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Need a hug? Lauren Venaglia wants to sell you one.

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On a quiet afternoon in Missoula, two people hop into bed together.

"OK, let's try the Sideways Hug," says Lauren Venaglia. Venaglia, the cuddler, wears comfy sweats and a gray cardigan, and moves around the bed with an easy grace, directing cuddle-ee Alexis Baker in a gentle voice. Baker obliges, sitting up while Venaglia clasps her in an embrace from the side. Ambient music plays softly from a small speaker.

"OK, now let's try the Gemini," Venaglia says. The two lie down on the bed, face one another, entwine their legs and giggle. The scene—unfolding in Venaglia's tidy bedroom—resembles a highly intimate yoga session.

Venaglia practices cuddle therapy, a service that provides platonic touch and emotional support to paying customers. Cuddling has already made inroads in Portland and New York City, but it's new to Montana, and Venaglia hopes to establish the state's first brick-and-mortar cuddle therapy office in Missoula.

Baker, for one, is already sold on cuddling's benefits.

"I'm really excited to see businesses like this ... bringing attention to this as a useful service," she says. "It's getting it out there that human contact is important for your health, both mental and physical."

While Venaglia acknowledges that cuddle therapy might seem trivial to the uninitiated, the 27-year-old does indeed view it as a path to emotional healing. Venaglia believes cuddling can save lives.




Though the New York Times writes that cuddle parties became popular more than a decade ago, cuddle therapy is a relatively recent concept. In Portland, Oregon, entrepreneur Samantha Hess launched her one-woman business, Cuddle Up to Me, in 2012. In a 2016 Huffington Post article, Hess said she was inspired after reading about two men at the Portland Saturday Market: One was giving away free hugs, but he was outdone by another man offering "Deluxe Hugs" for $2. The piece quotes Hess: "When I saw this, my first thought was, 'I would pay someone to just hold me and make me feel loved without wanting anything more,' and then it hit me that there had to be other people like me who go through moments when they just need a no-strings-attached hug."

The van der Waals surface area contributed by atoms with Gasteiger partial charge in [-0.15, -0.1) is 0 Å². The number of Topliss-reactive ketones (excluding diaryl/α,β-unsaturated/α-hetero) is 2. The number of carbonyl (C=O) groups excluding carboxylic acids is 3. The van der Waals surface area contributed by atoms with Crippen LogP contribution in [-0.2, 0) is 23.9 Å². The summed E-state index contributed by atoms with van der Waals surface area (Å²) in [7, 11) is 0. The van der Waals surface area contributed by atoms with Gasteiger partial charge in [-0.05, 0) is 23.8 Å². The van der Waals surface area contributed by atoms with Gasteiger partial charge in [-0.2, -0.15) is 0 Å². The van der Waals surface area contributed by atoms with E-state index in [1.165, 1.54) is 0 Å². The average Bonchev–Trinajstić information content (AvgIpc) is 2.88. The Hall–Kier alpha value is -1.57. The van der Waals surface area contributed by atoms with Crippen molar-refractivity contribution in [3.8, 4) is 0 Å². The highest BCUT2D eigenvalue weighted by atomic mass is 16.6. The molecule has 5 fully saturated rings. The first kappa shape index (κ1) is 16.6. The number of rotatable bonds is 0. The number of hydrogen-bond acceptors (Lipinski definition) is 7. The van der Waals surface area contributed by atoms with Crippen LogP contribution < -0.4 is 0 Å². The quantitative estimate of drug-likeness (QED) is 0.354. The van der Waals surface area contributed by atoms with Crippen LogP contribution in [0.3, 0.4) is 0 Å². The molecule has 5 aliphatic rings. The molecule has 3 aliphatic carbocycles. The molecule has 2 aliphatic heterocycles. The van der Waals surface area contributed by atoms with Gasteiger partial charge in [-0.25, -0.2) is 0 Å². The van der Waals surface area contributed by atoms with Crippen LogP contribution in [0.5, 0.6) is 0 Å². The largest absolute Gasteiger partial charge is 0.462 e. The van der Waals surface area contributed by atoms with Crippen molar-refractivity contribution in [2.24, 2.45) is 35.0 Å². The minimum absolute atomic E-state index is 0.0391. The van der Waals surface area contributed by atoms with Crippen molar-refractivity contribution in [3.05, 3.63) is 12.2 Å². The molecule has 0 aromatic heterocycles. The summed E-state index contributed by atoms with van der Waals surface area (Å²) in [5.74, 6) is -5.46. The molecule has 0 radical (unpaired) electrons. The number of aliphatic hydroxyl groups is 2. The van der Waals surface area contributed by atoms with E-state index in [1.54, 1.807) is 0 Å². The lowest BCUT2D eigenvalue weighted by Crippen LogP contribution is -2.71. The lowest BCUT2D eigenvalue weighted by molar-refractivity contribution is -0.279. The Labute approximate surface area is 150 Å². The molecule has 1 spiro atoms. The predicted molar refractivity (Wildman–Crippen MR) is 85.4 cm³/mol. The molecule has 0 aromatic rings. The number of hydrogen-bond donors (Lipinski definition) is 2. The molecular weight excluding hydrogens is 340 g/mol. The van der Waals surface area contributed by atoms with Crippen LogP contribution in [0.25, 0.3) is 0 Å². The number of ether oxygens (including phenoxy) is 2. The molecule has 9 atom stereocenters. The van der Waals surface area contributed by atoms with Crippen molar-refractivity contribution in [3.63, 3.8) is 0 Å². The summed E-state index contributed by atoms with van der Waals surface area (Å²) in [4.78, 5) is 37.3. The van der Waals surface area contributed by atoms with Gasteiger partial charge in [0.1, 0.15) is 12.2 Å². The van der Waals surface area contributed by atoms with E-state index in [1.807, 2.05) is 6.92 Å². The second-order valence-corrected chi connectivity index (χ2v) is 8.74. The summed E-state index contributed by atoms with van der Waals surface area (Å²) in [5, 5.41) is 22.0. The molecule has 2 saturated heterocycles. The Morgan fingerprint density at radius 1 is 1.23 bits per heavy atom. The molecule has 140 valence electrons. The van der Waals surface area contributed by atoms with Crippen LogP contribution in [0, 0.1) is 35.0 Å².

PHOTO BY CELIA TALBOT TOBIN
  • photo by Celia Talbot Tobin

Cuddle therapists cater to that desire by allowing clients to explore emotional issues while being held. The website Certified Cuddlers describes the service this way: "What we offer is a safe space for every human to feel respected, accepted, and loved as they are. We work hard to create an atmosphere that is akin to a chosen family."

The Cuddlist, an online clearinghouse for cuddling services, features dozens of professional cuddlers nationwide. (New York and California have Cuddlist's highest concentrations of cuddlers, and the cuddlers closest to Montana are in Washington and Colorado.) Online sites Cuddle Comfort and the Snuggle Buddies allow registered users to connect with professional cuddlers.

A few years ago, Venaglia came across an article about Cuddle Up to Me and found the idea intriguing.

"I'm the type of person that people tell their very deep thoughts and feelings to quickly," Venaglia says. "I've just seen a theme in a lot of people, when they open up to me, that most of their issues and problems and pain are surrounding not feeling loved or cared for, and feeling lonely."

Last fall, Venaglia entered a contest through Portland-based certifiedcuddlers.com and won a free cuddling certification course (standard cost: $300). The course teaches dozens of different snuggling positions, from the leg-weaving Gemini to the Mama Bear, where the seated cuddler envelops the seated client from behind. Certified cuddlers also learn how to forestall any confusion about the nature of their service. Venaglia meets potential clients for coffee to suss out what they're after.

"If they are looking for something sexual, I can let them know I don't provide that," Venaglia says. "And during a session, if sexual energy does start bubbling up, it's just [about] guiding them back to a platonic place."

PHOTO BY CELIA TALBOT TOBIN
  • photo by Celia Talbot Tobin

In February, after completing the course, Venaglia launched Garden City Cuddle Co. For now, Venaglia does house calls and practice sessions with friends and acquaintances while saving up to open a dedicated cuddling office sometime this summer. (In the meantime, Venaglia also works for Missoula's Summit Independent Living.)

A cuddle session can comprise any kind of nurturing activity the client seeks, from watching a movie together to holding hands and walking around a park. Venaglia says clients sometimes feel a little awkward at first, but often start to relax within a few minutes. They also usually open up about whatever is on their mind. Talk therapy is an important component of cuddling.

And the benefits, Venaglia says, go both ways.

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The original print version of this article was headlined "The Cuddler"

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